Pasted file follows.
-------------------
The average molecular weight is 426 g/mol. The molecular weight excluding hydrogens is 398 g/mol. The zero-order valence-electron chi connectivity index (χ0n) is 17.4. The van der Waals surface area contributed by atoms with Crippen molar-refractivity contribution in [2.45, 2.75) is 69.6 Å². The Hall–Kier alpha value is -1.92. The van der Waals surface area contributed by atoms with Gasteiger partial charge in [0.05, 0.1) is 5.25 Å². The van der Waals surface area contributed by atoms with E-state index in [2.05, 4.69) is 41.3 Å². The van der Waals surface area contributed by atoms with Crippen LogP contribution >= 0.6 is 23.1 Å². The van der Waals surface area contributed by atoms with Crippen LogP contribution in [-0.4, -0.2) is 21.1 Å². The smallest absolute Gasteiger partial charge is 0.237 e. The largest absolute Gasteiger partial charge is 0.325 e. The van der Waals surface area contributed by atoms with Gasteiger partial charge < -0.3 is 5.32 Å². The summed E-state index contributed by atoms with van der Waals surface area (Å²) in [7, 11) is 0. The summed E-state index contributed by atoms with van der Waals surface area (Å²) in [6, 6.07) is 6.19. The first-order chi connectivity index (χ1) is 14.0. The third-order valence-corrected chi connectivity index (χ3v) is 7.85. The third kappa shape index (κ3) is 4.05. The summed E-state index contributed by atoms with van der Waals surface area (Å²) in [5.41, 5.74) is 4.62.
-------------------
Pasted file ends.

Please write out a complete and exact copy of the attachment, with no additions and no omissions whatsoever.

The average molecular weight is 426 g/mol. The molecular weight excluding hydrogens is 398 g/mol. The zero-order valence-electron chi connectivity index (χ0n) is 17.4. The van der Waals surface area contributed by atoms with Crippen molar-refractivity contribution in [2.45, 2.75) is 69.6 Å². The Hall–Kier alpha value is -1.92. The van der Waals surface area contributed by atoms with Gasteiger partial charge in [0.05, 0.1) is 5.25 Å². The van der Waals surface area contributed by atoms with E-state index in [2.05, 4.69) is 41.3 Å². The van der Waals surface area contributed by atoms with Crippen LogP contribution >= 0.6 is 23.1 Å². The van der Waals surface area contributed by atoms with Crippen LogP contribution in [-0.4, -0.2) is 21.1 Å². The smallest absolute Gasteiger partial charge is 0.237 e. The largest absolute Gasteiger partial charge is 0.325 e. The van der Waals surface area contributed by atoms with Gasteiger partial charge < -0.3 is 5.32 Å². The summed E-state index contributed by atoms with van der Waals surface area (Å²) in [7, 11) is 0. The summed E-state index contributed by atoms with van der Waals surface area (Å²) in [6, 6.07) is 6.19. The first-order chi connectivity index (χ1) is 14.0. The third-order valence-corrected chi connectivity index (χ3v) is 7.85. The third kappa shape index (κ3) is 4.05. The summed E-state index contributed by atoms with van der Waals surface area (Å²) in [5.41, 5.74) is 4.62.